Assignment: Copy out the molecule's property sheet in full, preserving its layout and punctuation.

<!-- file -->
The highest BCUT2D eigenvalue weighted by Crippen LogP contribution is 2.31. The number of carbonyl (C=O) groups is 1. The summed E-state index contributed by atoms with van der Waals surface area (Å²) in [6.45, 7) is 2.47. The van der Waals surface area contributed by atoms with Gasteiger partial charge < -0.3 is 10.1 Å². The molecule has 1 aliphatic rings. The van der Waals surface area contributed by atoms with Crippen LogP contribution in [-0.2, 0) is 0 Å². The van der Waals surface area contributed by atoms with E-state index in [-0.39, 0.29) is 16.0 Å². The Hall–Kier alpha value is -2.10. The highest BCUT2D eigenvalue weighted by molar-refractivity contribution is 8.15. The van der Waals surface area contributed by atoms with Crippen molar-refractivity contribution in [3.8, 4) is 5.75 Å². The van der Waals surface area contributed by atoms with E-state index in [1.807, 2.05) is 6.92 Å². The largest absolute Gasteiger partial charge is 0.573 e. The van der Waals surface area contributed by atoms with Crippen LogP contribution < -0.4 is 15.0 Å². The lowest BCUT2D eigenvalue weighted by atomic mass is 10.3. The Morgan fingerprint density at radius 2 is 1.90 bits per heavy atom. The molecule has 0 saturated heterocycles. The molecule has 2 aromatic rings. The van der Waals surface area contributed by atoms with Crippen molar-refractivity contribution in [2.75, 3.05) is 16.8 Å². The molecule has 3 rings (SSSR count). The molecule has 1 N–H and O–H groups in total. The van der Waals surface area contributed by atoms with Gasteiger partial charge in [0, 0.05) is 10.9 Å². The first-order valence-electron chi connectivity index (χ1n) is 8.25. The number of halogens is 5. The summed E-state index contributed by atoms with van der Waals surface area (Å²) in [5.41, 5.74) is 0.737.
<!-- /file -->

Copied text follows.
The highest BCUT2D eigenvalue weighted by Crippen LogP contribution is 2.31. The number of carbonyl (C=O) groups is 1. The summed E-state index contributed by atoms with van der Waals surface area (Å²) in [6.45, 7) is 2.47. The van der Waals surface area contributed by atoms with Gasteiger partial charge < -0.3 is 10.1 Å². The molecule has 1 aliphatic rings. The van der Waals surface area contributed by atoms with Crippen LogP contribution in [-0.2, 0) is 0 Å². The van der Waals surface area contributed by atoms with E-state index in [-0.39, 0.29) is 16.0 Å². The Hall–Kier alpha value is -2.10. The highest BCUT2D eigenvalue weighted by molar-refractivity contribution is 8.15. The van der Waals surface area contributed by atoms with Crippen molar-refractivity contribution in [3.8, 4) is 5.75 Å². The van der Waals surface area contributed by atoms with E-state index in [1.807, 2.05) is 6.92 Å². The largest absolute Gasteiger partial charge is 0.573 e. The van der Waals surface area contributed by atoms with Crippen LogP contribution < -0.4 is 15.0 Å². The lowest BCUT2D eigenvalue weighted by atomic mass is 10.3. The Morgan fingerprint density at radius 2 is 1.90 bits per heavy atom. The molecule has 0 saturated heterocycles. The molecule has 2 aromatic rings. The van der Waals surface area contributed by atoms with Crippen molar-refractivity contribution in [2.75, 3.05) is 16.8 Å². The molecule has 3 rings (SSSR count). The molecule has 1 N–H and O–H groups in total. The van der Waals surface area contributed by atoms with Gasteiger partial charge in [0, 0.05) is 10.9 Å². The first-order valence-electron chi connectivity index (χ1n) is 8.25. The number of halogens is 5. The summed E-state index contributed by atoms with van der Waals surface area (Å²) in [5.41, 5.74) is 0.737.